Dan Markey of Burtchville Township recently moved into a two-bedroom apartment and found himself faced with a bit of a problem -- how to fit his long-arm quilting machine into the second bedroom which he has set up for quilting.

After talking with the manufacturer, he was able to make it fit by using a smaller frame -- downsizing from his 14-foot model to a 10-foot size.

Markey, 54, probably never imagined he'd ever be faced with such a dilemma, but nearly four years ago he accepted a "double-dare" from members of the Macomb County Quilt Guild, and he's been hooked on quilting ever since -- not only piecing fabric, but doing the actual quilting and binding, as well.

"They kind of double-dared me by saying, 'We can make you a quilter in a weekend.' They had a quilting retreat and double-dared me to sign up. I took their dare, and they gave me a list of things I should purchase, (including) a sewing machine. I showed up and said, 'Here I am.' They were very patient and showed me the ropes."

Markey, a licensed contractor, compares quilt-making to constructing a house.  "I've built lots of things, and basically I can do a quilt, or put one together, in a weekend," he said. "It's like building a house." So far, he's made about 15 quilts, and has three or four that are pieced and waiting to be quilted, including one with "a lot of pieces," which he started a year ago as part of a class. 

When Markey first started quilting, he said he thought quilts were simply a bed covering to keep you warm, but after attending a quilt show last year in Grand Rapids, he now sees them as a form of "artwork."

As the only male member of the Macomb County Quilt Guild, Markey said he enjoys being part of the group so much that he became a board member. "I just finished my first year, and I'll be back on the board this fall."

But being a man who quilts isn't always easy, yet, Markey had no problem dealing with the  opinions of others. Asked how his male friends reacted when they learned he had an interest in learning to quilt, he said, "When I first started talking about buying a sewing machine, they said, 'You can lose your man card.' I said, 'Well, I'm not too worried about that. I'm quite secure at being a man."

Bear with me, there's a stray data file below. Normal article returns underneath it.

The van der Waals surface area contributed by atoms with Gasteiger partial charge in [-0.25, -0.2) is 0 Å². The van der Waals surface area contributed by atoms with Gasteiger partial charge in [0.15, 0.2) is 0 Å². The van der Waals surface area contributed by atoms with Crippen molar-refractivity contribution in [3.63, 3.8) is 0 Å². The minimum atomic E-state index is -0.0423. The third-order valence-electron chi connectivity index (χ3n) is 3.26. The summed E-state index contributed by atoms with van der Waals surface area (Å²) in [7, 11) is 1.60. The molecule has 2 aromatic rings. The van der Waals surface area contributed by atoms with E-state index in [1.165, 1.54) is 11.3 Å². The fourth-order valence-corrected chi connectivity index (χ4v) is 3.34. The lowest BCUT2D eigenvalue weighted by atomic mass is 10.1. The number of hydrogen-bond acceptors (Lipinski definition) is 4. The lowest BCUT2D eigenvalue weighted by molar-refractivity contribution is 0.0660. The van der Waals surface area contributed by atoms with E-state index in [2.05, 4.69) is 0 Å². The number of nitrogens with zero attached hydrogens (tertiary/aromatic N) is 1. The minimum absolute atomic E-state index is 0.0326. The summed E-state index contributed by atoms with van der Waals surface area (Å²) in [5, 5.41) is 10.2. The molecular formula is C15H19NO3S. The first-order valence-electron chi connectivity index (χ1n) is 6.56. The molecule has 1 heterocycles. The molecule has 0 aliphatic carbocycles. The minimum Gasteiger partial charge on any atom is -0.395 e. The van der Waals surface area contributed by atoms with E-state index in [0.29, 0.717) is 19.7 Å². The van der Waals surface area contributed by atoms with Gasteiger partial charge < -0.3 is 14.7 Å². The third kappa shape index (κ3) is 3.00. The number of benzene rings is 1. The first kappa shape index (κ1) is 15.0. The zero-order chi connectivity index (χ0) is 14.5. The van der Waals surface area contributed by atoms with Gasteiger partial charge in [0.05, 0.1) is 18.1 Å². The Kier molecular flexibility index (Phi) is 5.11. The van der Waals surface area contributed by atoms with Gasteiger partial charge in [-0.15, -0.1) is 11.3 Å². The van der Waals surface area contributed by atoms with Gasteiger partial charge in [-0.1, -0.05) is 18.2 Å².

He's now up to four sewing machines, not to mention his long-arm quilting machine. And, they're his alone because his wife, Mary, "doesn't sew at all." He once tried to teach her to quilt, but said, "We got going in one direction, but I ended up finishing the project."

Markey, who likes giving his quilts away as gifts to friends and family, said making a quilt is "a labor of love," and he "sews lots of love into them." And, like most needlearts, he finds quilting is far from being a cheap hobby. He said just to make a baby quilt, he has spent about $80 on supplies. And, let's not forget the time and energy involved. 

His choice of fabric is definitely quilt-shop quality, unless he's working on a couple sample blocks or a row. "I'm partial to the little quilt shops because they have good quality (fabrics) and good prices. I also like to patronize the small quilt shops because they're my friends. If I have questions, they can help solve my problem and give me ideas." His quilts are made with all cotton fibers, including the batting, to allow for even shrinkage.

Markey is passionate about quilting because it's "very relaxing and rewarding." He said, "I can sit down and put the pieces together like a puzzle. It's also rewarding when you give it to someone because it's something special."

Detroit News Columnist Jocelynn Brown is a longtime Metro Detroit crafter. You can reach her at (313) 222-2150, or 

Contact Dan Markey at  


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